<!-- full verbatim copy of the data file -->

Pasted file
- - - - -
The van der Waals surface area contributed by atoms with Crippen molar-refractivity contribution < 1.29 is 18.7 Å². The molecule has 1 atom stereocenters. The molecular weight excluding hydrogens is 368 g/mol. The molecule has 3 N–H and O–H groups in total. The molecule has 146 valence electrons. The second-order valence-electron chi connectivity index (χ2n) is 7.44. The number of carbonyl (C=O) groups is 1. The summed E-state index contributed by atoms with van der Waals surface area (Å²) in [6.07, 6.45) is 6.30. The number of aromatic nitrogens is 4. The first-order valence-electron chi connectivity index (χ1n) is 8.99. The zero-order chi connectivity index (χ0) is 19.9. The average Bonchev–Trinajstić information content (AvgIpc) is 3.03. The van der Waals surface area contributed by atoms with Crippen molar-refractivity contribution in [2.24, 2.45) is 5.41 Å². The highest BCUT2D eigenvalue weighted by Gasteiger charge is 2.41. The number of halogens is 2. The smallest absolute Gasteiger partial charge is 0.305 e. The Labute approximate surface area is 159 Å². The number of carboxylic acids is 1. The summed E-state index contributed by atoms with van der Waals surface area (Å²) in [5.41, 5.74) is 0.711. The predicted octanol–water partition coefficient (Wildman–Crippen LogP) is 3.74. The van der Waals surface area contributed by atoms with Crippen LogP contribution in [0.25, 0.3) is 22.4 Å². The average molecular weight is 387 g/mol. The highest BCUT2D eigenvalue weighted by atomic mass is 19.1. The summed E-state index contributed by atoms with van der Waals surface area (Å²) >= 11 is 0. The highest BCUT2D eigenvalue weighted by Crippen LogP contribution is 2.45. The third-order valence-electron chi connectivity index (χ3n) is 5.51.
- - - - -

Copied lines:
The van der Waals surface area contributed by atoms with Crippen molar-refractivity contribution < 1.29 is 18.7 Å². The molecule has 1 atom stereocenters. The molecular weight excluding hydrogens is 368 g/mol. The molecule has 3 N–H and O–H groups in total. The molecule has 146 valence electrons. The second-order valence-electron chi connectivity index (χ2n) is 7.44. The number of carbonyl (C=O) groups is 1. The summed E-state index contributed by atoms with van der Waals surface area (Å²) in [6.07, 6.45) is 6.30. The number of aromatic nitrogens is 4. The first-order valence-electron chi connectivity index (χ1n) is 8.99. The zero-order chi connectivity index (χ0) is 19.9. The average Bonchev–Trinajstić information content (AvgIpc) is 3.03. The van der Waals surface area contributed by atoms with Crippen molar-refractivity contribution in [2.24, 2.45) is 5.41 Å². The highest BCUT2D eigenvalue weighted by Gasteiger charge is 2.41. The number of halogens is 2. The smallest absolute Gasteiger partial charge is 0.305 e. The Labute approximate surface area is 159 Å². The number of carboxylic acids is 1. The summed E-state index contributed by atoms with van der Waals surface area (Å²) in [5.41, 5.74) is 0.711. The predicted octanol–water partition coefficient (Wildman–Crippen LogP) is 3.74. The van der Waals surface area contributed by atoms with Crippen LogP contribution in [0.25, 0.3) is 22.4 Å². The average molecular weight is 387 g/mol. The highest BCUT2D eigenvalue weighted by atomic mass is 19.1. The summed E-state index contributed by atoms with van der Waals surface area (Å²) >= 11 is 0. The highest BCUT2D eigenvalue weighted by Crippen LogP contribution is 2.45. The third-order valence-electron chi connectivity index (χ3n) is 5.51.